In case you didn't get the joke, "News for dummies" is just my nickname for the news designed for non-native speakers. It tends to be spoken more slowly and use less advanced vocabulary. I use the term because I'm the dummy, you see. If I were smart, then I'd use the news for native speakers. (Sometimes I give it a shot and then my head explodes. German tends to explode my head more than Swedish.)

    In response to my links to the Swedish and German news for dummies, commenter David Conrad asked if there was an equivalent service in French. I don't speak French myself, but a little bit of web searching turned up Le journal en français facile which appears to be the news in easy French. They even have a quiz afterwards to see how good a job you did. And like Deutsche Welle, they also have a series of online French lessons.

    I didn't have quite as much luck finding a Japanese version, but this page may help. (And I amused myself by listening to the Japanese news in Swedish.)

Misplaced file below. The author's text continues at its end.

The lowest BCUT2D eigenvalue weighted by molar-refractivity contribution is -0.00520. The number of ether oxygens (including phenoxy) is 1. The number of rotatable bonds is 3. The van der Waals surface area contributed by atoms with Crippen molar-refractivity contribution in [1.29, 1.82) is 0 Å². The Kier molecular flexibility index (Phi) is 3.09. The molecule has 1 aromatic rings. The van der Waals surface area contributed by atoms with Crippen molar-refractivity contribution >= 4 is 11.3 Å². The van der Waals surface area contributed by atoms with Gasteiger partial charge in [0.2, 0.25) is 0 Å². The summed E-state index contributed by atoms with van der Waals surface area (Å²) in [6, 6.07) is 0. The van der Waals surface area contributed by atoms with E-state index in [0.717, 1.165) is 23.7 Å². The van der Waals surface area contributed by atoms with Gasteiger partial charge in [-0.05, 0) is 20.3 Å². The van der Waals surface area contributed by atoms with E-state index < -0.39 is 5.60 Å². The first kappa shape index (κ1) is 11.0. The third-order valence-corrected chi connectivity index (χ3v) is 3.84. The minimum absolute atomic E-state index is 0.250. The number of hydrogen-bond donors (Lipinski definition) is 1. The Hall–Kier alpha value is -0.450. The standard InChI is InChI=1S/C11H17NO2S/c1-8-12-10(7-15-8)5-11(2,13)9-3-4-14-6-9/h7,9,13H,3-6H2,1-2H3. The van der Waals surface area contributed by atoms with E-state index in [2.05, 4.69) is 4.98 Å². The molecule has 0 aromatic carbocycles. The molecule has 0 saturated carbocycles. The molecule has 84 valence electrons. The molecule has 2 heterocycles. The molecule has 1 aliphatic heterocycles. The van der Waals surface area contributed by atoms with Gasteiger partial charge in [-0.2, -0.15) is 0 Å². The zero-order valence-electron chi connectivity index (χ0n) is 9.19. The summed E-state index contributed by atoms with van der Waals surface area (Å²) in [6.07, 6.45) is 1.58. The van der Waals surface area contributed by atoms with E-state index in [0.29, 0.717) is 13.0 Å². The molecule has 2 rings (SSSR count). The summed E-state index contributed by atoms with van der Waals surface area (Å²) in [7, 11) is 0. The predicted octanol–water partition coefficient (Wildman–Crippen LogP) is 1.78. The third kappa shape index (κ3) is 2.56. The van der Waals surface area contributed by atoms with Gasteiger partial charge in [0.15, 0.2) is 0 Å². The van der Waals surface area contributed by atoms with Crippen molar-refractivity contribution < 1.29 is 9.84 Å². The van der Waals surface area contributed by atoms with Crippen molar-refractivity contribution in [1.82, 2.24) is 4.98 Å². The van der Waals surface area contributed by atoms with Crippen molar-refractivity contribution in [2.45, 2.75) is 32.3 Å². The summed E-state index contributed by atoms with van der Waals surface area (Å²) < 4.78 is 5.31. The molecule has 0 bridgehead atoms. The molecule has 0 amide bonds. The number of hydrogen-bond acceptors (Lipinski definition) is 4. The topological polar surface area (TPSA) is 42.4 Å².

Commenter Peter Chen wonders if there's an English news for dummies. A very quick search at the Voice of America News site reveals News in Special English, a service that provides the news and cultural information about the United States in Special English. Analogous with the Swedish Klartext style, Special English uses a reduced vocabulary, avoids idioms, and keeps to a simple sentence structure.

    Here one way to find the news for dummies in various languages: Choose a likely country for the language you are interested in. Find the national radio broadcast service for that country. Go to their web site and start poking around. (Of course, you have to be able to read the language you're searching for.) Often—two out of three in today's examples—you will find the "news for dummies" on the front page or close to it.